|Publication number||US7420445 B2|
|Application number||US 11/822,264|
|Publication date||Sep 2, 2008|
|Filing date||Jul 3, 2007|
|Priority date||May 9, 2001|
|Also published as||US6828884, US6956451, US7046106, US7256668, US20030169137, US20050062561, US20060038641, US20060238277, US20070290774|
|Publication number||11822264, 822264, US 7420445 B2, US 7420445B2, US-B2-7420445, US7420445 B2, US7420445B2|
|Inventors||N. Convers Wyeth, Albert M. Green|
|Original Assignee||Science Applications International Corporation|
|Export Citation||BiBTeX, EndNote, RefMan|
|Patent Citations (13), Referenced by (9), Classifications (12), Legal Events (4)|
|External Links: USPTO, USPTO Assignment, Espacenet|
This application is a continuation of application Ser. No. 11/376,341, entitled PHASE CHANGE CONTROL DEVICES AND CIRCUITS FOR GUIDING ELECTROMAGNETIC WAVES EMPLOYING PHASE CHANGE CONTROL DEVICES, which was filed on Mar. 16, 2006 now U.S. Pat. No. 7,256,668, which is continuation of application Ser. No. 11/246,233, which issued as U.S. Pat. No. 7,046,106, entitled PHASE CHANGE CONTROL DEVICES AND CIRCUITS FOR GUIDING ELECTROMAGNETIC WAVES EMPLOYING PHASE CHANGE CONTROL DEVICES, which was filed on Oct. 11, 2005 now U.S. Pat. No. 7,046,106, which is continuation of application Ser. No. 10/980,601, which issued as U.S. Pat. No. 6,956,451, entitled PHASE CHANGE CONTROL DEVICES AND CIRCUITS FOR GUIDING ELECTROMAGNETIC WAVES EMPLOYING PHASE CHANGE CONTROL DEVICES, which was filed on Nov. 4, 2004 and is incorporated herein by reference in its entirety, and claims priority to the filing date thereof, which is a continuation of application Ser. No. 10/346,551, which issued as U.S. Pat. No. 6,828,884, entitled PHASE CHANGE CONTROL DEVICES AND CIRCUITS FOR GUIDING ELECTROMAGNETIC WAVES EMPLOYING PHASE CHANGE CONTROL DEVICES, which was filed on Jan. 17, 2003 and is incorporated herein by reference in its entirety, and claims priority to the filing date thereof, which is a continuation in part of application Ser. No. 09/851,619, which issued as U.S. Pat. No. 6,730,928, entitled Phase Change Switches and Circuits Coupling to Electromagnetic Waves Containing Phase Change Switches, which was filed on May 9, 2001, and claims priority to the filing date thereof, the disclosure of which is expressly incorporated by reference herein.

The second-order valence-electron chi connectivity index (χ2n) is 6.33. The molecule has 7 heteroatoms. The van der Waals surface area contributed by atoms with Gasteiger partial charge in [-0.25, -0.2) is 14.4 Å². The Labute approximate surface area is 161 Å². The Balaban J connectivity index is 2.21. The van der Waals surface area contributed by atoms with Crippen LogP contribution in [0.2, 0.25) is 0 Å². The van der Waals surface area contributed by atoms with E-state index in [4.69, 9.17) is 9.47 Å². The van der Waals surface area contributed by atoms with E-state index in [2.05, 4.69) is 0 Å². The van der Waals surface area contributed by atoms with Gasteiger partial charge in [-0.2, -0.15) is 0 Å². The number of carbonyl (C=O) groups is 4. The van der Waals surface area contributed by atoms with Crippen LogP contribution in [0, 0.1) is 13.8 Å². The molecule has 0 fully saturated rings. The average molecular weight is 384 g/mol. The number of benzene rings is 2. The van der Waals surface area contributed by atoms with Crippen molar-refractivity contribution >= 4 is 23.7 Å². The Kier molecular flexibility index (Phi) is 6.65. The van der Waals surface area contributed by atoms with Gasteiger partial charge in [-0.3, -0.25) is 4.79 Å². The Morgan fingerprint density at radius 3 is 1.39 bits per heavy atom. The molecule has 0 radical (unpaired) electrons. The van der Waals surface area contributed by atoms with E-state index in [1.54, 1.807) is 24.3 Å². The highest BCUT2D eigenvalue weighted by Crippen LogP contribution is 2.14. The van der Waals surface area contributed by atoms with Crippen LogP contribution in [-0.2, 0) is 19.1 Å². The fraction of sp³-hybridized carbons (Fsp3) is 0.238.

1. Field of the Invention
The invention relates to phase change switches and other control elements or devices, and more particularly, to phase change switches or control devices having a dynamic range of impedance, and circuits and components employing such switches or control devices. More specifically, the invention relates to such switches which can be employed in circuits such as on frequency selective surface arrays, for controlling current flow throughout the array, through the use of the switches. By controlling such current flow, the properties of the frequency selective surface array can be actively controlled. In addition, the invention also relates to implementation of such switches and other control devices in circuits, and the circuits themselves, that use conductive structures and dielectrics to guide electromagnetic (EM) waves.
2. Background of the Invention